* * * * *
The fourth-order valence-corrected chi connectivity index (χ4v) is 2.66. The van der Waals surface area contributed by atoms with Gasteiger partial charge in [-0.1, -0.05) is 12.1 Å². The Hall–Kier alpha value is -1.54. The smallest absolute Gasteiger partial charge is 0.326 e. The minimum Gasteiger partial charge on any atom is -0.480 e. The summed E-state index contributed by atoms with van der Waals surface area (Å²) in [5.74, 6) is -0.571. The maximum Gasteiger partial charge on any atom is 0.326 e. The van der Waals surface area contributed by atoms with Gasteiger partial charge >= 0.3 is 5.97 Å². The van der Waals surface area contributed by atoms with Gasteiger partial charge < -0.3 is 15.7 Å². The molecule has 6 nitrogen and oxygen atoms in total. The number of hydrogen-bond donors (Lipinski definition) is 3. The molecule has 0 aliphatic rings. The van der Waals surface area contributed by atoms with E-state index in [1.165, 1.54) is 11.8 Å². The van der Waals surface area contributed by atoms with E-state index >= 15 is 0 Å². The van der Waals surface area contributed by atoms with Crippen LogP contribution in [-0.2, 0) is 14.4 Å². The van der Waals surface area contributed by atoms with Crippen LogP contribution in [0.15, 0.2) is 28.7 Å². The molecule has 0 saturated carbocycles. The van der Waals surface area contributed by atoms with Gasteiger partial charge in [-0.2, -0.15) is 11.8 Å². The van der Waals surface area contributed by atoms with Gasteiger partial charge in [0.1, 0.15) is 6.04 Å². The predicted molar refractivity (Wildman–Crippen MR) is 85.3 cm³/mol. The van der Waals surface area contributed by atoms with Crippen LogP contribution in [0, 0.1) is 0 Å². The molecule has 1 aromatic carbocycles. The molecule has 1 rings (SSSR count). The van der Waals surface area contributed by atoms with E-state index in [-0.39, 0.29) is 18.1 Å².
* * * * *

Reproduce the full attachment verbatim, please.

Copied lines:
The fourth-order valence-corrected chi connectivity index (χ4v) is 2.66. The van der Waals surface area contributed by atoms with Gasteiger partial charge in [-0.1, -0.05) is 12.1 Å². The Hall–Kier alpha value is -1.54. The smallest absolute Gasteiger partial charge is 0.326 e. The minimum Gasteiger partial charge on any atom is -0.480 e. The summed E-state index contributed by atoms with van der Waals surface area (Å²) in [5.74, 6) is -0.571. The maximum Gasteiger partial charge on any atom is 0.326 e. The van der Waals surface area contributed by atoms with Gasteiger partial charge >= 0.3 is 5.97 Å². The van der Waals surface area contributed by atoms with Gasteiger partial charge < -0.3 is 15.7 Å². The molecule has 6 nitrogen and oxygen atoms in total. The number of hydrogen-bond donors (Lipinski definition) is 3. The molecule has 0 aliphatic rings. The van der Waals surface area contributed by atoms with E-state index in [1.165, 1.54) is 11.8 Å². The van der Waals surface area contributed by atoms with E-state index >= 15 is 0 Å². The van der Waals surface area contributed by atoms with Crippen LogP contribution in [-0.2, 0) is 14.4 Å². The van der Waals surface area contributed by atoms with Crippen LogP contribution in [0.15, 0.2) is 28.7 Å². The molecule has 0 saturated carbocycles. The van der Waals surface area contributed by atoms with Gasteiger partial charge in [-0.2, -0.15) is 11.8 Å². The van der Waals surface area contributed by atoms with Gasteiger partial charge in [0.1, 0.15) is 6.04 Å². The predicted molar refractivity (Wildman–Crippen MR) is 85.3 cm³/mol. The van der Waals surface area contributed by atoms with Crippen LogP contribution in [0, 0.1) is 0 Å². The molecule has 1 aromatic carbocycles. The molecule has 1 rings (SSSR count). The van der Waals surface area contributed by atoms with E-state index in [-0.39, 0.29) is 18.1 Å².